Beyond chasing saviors under center, the Falcons have other pressing needs up and down the roster. They need more help at receiver, so a free agent like New England's Jakobi Meyers could be attractive. The defense has to improve in all areas, especially in the interior defensive line and at safety. There will be a variety of options at both those positions in free agency. The Falcons ultimately have a luxury going into this offseason that every other NFC South team doesn't: They aren't trying to resolve a coming salary-cap deficit. Atlanta is in the best position to improve quickly after a 7-10 season that exceeded the expectations of most. The Falcons should capitalize.
We know, we know. The Raiders produced a couple of blockbuster deals last offseason, when they traded for wide receiver Davante Adams and signed edge rusher Chandler Jones. What are the odds they'd be just as aggressive for a second straight offseason? The simple answer is this: They have no other choice. After deciding Derek Carr was no longer the right quarterback for the franchise, Las Vegas has to find somebody to stick under center next season. Drafting and developing somebody doesn't seem to make a ton of sense, given that the Raiders will be living in the same NFC West as Kansas City's Patrick Mahomes for at least the rest of the decade, while Justin Herbert is an undeniable talent for the Los Angeles Chargers and Denver just hired Sean Payton to fix quarterback Russell Wilson. The Raiders aren't doing anything in this division until they find somebody who can compete with all that. There are still reports they would be interested in trading for Green Bay's Aaron Rodgers, but signing free agent Jimmy Garoppolo wouldn't be a bad Plan B. He worked with second-year head coach Josh McDaniels during their time together in New England, and he showed in San Francisco he's a proven winner when he can stay healthy.
Aside from quarterback, Las Vegas has to determine how to deal with a defense that was one of the worst in the league, ranking 28th overall and 26th in scoring. Jones, a four-time Pro Bowler, didn't live up to the contract he signed last season, but Maxx Crosby, fresh off signing a lucrative four-year extension last season, remains one of the best edge rushers in the business. Where the Raiders really need to improve is at linebacker and in the secondary. The defense generated a league-low 13 takeaways in 2022, and it's only produced 12 interceptions over the last two years (also worst in the league). The team needs players who can force fumbles and pick off passes. It wouldn't be surprising if linebackers like Lavonte David of the Bucs and Bobby Wagner of the Rams or safeties like the Bengals' Jessie Bates, the Eagles' Chauncey Gardner-Johnson or the Bills' Jordan Poyer are on Las Vegas' radar -- as well as a trade prospect like Rams CB Jalen Ramsey. The Raiders have the fifth-most projected salary cap space in the league (roughly $39 million, per Over the Cap). They have some in-house business to address -- specifically, how to work out a deal with franchise-tagged running back Josh Jacobs -- but they had better be ready to make some more power moves.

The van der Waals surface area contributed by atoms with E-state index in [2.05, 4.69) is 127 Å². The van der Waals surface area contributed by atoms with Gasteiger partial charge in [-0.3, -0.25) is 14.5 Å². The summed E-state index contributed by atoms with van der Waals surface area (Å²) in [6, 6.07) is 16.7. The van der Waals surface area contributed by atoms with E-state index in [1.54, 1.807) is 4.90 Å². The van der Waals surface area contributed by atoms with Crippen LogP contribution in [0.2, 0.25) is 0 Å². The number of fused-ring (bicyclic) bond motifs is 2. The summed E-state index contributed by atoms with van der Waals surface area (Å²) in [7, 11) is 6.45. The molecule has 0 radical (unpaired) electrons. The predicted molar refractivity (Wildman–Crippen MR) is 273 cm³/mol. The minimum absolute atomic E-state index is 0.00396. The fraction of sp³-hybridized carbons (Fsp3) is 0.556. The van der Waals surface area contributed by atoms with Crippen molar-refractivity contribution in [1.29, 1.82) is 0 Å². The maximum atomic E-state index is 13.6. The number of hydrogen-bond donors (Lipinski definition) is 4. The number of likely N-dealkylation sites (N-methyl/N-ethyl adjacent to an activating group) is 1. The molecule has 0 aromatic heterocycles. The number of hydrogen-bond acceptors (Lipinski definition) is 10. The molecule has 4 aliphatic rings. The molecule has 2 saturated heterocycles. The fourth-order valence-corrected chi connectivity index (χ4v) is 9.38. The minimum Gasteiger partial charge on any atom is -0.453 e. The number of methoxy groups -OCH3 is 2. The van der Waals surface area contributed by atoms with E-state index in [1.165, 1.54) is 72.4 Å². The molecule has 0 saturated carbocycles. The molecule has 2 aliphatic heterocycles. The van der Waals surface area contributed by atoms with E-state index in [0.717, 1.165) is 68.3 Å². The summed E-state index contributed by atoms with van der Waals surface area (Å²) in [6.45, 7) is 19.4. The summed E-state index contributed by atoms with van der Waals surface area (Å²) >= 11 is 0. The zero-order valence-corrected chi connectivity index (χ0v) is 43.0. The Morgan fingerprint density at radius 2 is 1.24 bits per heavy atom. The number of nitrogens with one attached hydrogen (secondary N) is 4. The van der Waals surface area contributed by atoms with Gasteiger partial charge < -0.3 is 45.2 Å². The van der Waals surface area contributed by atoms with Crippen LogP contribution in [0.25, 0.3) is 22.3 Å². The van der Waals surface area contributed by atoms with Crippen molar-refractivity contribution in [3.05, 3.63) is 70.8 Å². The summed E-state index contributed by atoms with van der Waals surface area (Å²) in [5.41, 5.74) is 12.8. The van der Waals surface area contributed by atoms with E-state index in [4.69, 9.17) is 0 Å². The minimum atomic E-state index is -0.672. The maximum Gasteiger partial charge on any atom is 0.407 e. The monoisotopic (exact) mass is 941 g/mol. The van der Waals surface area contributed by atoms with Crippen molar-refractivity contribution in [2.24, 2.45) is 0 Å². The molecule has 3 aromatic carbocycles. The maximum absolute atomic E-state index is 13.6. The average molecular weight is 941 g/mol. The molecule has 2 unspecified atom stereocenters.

The Giants shocked plenty of people with their success in 2022. Though he didn't have much to work with, Brian Daboll led this team to a wild-card spot -- and a playoff win -- in his first season, earning Coach of the Year honors. The Giants now head into this offseason with the third-best projected cap situation in the league (roughly $46 million, per Over the Cap) and some tough decisions to make. They obviously have to figure out a new contract for quarterback Daniel Jones. The same holds true for star running back Saquon Barkley, who showed he's still a breathtaking talent after being hampered by a couple of injury-plagued seasons. The Giants obviously must be mindful of how they handle an extension for a quarterback who isn't elite and a stud running back going into his second contract. But the real question is this: What are they going to do at receiver? One intriguing notion is that the Giants trade for Cardinals wide receiver DeAndre Hopkins. He turns 31 in June -- and he's still owed about $35 million over the next two seasons, according to Over the Cap -- but he's still one of the best available options in a year where the market isn't filled with top receivers. Odell Beckham Jr. might be a name that makes sense, as well, especially because he met with the Giants back when he was shopping himself to prospective playoff teams in December.
The Giants also should be looking to improve a defense that struggled against the run all season, giving up 144.2 rush yards per game (27th in the NFL). Free agent linebackers like the Bills' Tremaine Edmunds, the Bucs' Lavonte David and the Rams' Bobby Wagner all could be interesting names in that regard. The Giants know they came a long way in a short time this past year. If they want to improve in a division that is filled with talented teams like the defending NFC champion Philadelphia Eagles and another 2022 playoff team in the Dallas Cowboys, they're going to have to take some big swings.